Out of the Ice and Water Rose Ostrobothnia
Up until about 3,000 years ago, all of Ostrobothnia was still under water long after the ice age. As the land slowly rose back up, people began to settle as islands emerged from the sea. This post-glacial rebound continues still in the Kvarken area. Signs of a bustling Iron Age settlement have been found in the Vähäkyrö area where the then extremely important route of the River Kyrönjoki joined the sea. Numerous signs of settlement have also been discovered in Vörå, Isokyrö and Laihia. In the Middle Ages, the village of Mustasaari (also known as Mussor) became the centre for trade and administration in the area due to its sheltered harbour and good connections by sea.
The Korsholm Castle was built in the 1360s. This mainly wooden castle stood on a hillock on the southern side of the Mustasaari village and was governed by a castellan who acted as the king’s governor. The administrative district of Korsholm Castle was extensive, reaching all the way to Northern Ostrobothnia and North Sweden. In 1441, Västerbotten, on the Swedish side of the Kvarken, was sectioned off into a province of its own. After this the Korsholm Castle area covered Ostrobothnia, which still extended to Kainuu and Southern Lapland. In the 16th century, Korsholm Castle became a royal estate, which acted as a model farm for the region’s peasants, while collecting taxes from the population. The first stone church in Vaasa was built in the late 15th century on one edge of the Mustasaari trading point. It was preceded by a wooden chapel.
In 1606, King Charles IX of Sweden decided to give the village town privileges and called it Mustasaari stadh. In 1611, the town was chartered with the right to trade and its name was changed to Vaasa (Wasa) in reverence to the Swedish royal family Vasa. Vaasa became a lively trading town from which goods produced in the province were transported to Stockholm and elsewhere. Its most important export was tar. A high wall was built around the town and its toll gates were kept closed at night. Town privileges also meant that peasants who transported agricultural and other products to nearby towns and beyond by ship, or people who practised trade in the countryside, had to move to the town, because otherwise they could not have carried on their trade legitimately. In practice, the change occurred very slowly. The number of craftspeople in the town and plot ownership were also closely regulated. In 1765, the town was given staple rights, i.e. the right to overseas trade.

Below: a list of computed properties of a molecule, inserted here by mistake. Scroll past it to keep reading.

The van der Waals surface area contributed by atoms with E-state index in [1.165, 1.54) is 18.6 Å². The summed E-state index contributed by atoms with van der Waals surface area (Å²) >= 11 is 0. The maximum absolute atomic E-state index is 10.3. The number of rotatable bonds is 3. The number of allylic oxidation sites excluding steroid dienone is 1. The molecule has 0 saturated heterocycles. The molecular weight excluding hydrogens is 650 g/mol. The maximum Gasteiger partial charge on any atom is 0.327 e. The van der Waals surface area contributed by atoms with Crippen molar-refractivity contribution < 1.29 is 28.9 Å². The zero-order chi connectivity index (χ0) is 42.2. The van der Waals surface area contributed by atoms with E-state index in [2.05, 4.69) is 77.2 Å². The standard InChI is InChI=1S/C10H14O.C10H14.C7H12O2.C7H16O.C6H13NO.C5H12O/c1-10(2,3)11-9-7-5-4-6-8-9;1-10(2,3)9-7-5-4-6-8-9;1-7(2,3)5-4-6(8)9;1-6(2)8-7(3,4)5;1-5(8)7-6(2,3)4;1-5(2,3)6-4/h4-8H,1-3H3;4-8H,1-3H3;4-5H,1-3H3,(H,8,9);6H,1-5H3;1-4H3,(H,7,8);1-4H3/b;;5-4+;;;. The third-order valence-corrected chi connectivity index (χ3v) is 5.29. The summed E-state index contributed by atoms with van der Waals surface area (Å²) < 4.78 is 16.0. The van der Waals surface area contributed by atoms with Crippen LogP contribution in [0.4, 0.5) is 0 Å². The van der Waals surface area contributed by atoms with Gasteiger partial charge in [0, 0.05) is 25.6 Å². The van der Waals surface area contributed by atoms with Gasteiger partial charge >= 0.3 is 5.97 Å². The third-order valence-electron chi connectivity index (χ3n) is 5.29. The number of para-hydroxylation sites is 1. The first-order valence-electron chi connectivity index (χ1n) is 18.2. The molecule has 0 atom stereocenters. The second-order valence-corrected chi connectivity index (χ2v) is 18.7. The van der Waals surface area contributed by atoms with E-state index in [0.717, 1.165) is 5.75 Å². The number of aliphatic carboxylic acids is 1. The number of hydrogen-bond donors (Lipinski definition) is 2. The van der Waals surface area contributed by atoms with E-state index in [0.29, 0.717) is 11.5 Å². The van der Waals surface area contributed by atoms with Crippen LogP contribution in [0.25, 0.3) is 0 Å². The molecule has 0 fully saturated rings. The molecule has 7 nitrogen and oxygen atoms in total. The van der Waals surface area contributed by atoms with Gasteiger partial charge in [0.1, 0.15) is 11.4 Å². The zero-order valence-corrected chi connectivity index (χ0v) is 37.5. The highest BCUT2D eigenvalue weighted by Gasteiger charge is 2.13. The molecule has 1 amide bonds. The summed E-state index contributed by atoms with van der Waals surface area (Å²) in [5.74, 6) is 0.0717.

Vaasa’s population in the 15th century was fairly modest: in the middle of the century, the town’s population register listed 500 residents. Numerous hardships, such as famine years, reduced the population, and in 1698 the town only had 393 registered residents. The actual population, however, was much greater because people with no means were not included in the population count. In the 18th century, the real number of inhabitants rose to a little over 2,000.